Subleasing puts pressure on market
Estimates suggest at least 85,000 square metres of empty sublease space is being touted to prospective Melbourne tenants, compounding rising office vacancy rates.
Downsizing banks, government and finance companies are adding the bulk of the spare CBD and Southbank office space to the leasing market, CBRE leasing director Chas Keogh said.
ANZ's rationalisation at 55 Collins Street has left about 15,000 square metres available. NAB is seeking to offload another 7000 square metres in Lonsdale Street's BHP Billiton Centre, while the state's Finance Department is looking to sublet 10,000 square metres at 35 Spring Street and another 1000 square metres in Casselden Place, industry sources suggest.
"The size of the sublease vacancy is a new dynamic in the Melbourne market. Whilst there are extensive sublease opportunities, a majority of these present significant challenges to a potential occupier," Mr Keogh said.
Offices with better fitouts were generally easier to sublease and filled more quickly, he said.
Social media giant LinkedIn this week moved to take advantage of the sublease market, inking a three-year $507 per square metre (net plus outgoings) deal for space in 28 Freshwater Place.
The world's largest professional networking firm will relocate from City Road to space vacated by mining company MMG. LinkedIn was attracted by the Southbank location and "high-end fitout with a turnkey solution", Jones Lang LaSalle's Andrew Field said.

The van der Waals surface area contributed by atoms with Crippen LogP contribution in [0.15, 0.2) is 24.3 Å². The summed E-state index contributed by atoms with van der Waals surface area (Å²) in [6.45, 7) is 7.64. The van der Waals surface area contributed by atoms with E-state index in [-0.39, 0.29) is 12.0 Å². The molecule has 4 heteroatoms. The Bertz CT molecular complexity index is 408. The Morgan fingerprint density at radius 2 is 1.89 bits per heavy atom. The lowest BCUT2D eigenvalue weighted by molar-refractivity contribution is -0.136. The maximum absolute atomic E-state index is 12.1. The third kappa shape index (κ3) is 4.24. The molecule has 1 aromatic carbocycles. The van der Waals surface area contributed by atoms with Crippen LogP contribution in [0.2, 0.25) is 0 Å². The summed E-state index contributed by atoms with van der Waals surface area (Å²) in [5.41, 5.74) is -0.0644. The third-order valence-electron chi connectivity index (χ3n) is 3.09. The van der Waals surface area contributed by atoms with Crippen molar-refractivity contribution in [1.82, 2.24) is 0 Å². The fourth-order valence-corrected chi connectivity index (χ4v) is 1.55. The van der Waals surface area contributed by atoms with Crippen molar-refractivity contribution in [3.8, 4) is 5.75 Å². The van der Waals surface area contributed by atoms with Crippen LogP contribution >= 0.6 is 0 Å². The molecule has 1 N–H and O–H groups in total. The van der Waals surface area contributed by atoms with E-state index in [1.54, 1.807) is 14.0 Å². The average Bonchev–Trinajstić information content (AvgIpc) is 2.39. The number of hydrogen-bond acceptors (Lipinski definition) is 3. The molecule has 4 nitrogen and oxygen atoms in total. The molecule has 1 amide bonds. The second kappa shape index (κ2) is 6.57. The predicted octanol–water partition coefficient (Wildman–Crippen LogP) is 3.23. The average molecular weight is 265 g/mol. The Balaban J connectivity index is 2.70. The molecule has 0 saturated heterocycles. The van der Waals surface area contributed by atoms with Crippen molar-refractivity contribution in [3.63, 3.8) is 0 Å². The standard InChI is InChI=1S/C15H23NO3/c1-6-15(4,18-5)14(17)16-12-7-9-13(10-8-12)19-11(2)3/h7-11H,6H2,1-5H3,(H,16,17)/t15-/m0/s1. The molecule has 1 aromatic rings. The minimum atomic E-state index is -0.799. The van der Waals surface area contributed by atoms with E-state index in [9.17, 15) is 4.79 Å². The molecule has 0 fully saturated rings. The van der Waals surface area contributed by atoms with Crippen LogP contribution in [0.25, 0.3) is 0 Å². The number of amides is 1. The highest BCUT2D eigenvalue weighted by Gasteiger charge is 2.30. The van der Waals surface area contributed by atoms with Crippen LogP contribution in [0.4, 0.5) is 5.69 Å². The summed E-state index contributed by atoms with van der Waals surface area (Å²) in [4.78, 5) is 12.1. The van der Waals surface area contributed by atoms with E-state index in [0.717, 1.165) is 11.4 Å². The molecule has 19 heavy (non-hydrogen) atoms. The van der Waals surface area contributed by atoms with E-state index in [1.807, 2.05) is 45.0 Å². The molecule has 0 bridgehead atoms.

Mr Keogh said the sublease market, estimated to be between 1.5 and 2 per cent of total stock, was relatively volatile.
Experience showed that large companies subleasing space tended to withdraw it suddenly if business conditions improved.
Equally, if confidence turned sour, the amount available might increase, he said.
Melbourne's CBD office vacancy rate dropped slightly to 8.1 per cent in the last quarter of 2012, according to Jones Lang Lasalle.
Despite the decline, "there will be upward pressure on the vacancy through 2013 with the downsizing of the public sector ensuring the demand environment remains tough over the next 12 months," JLL's Victorian director Andrew Wood said.
Competition for tenants was increasing as more backfill space became available, Mr Wood said. Much of the recent rise in vacancy rates could be attributed to an increase in sublease space, he said.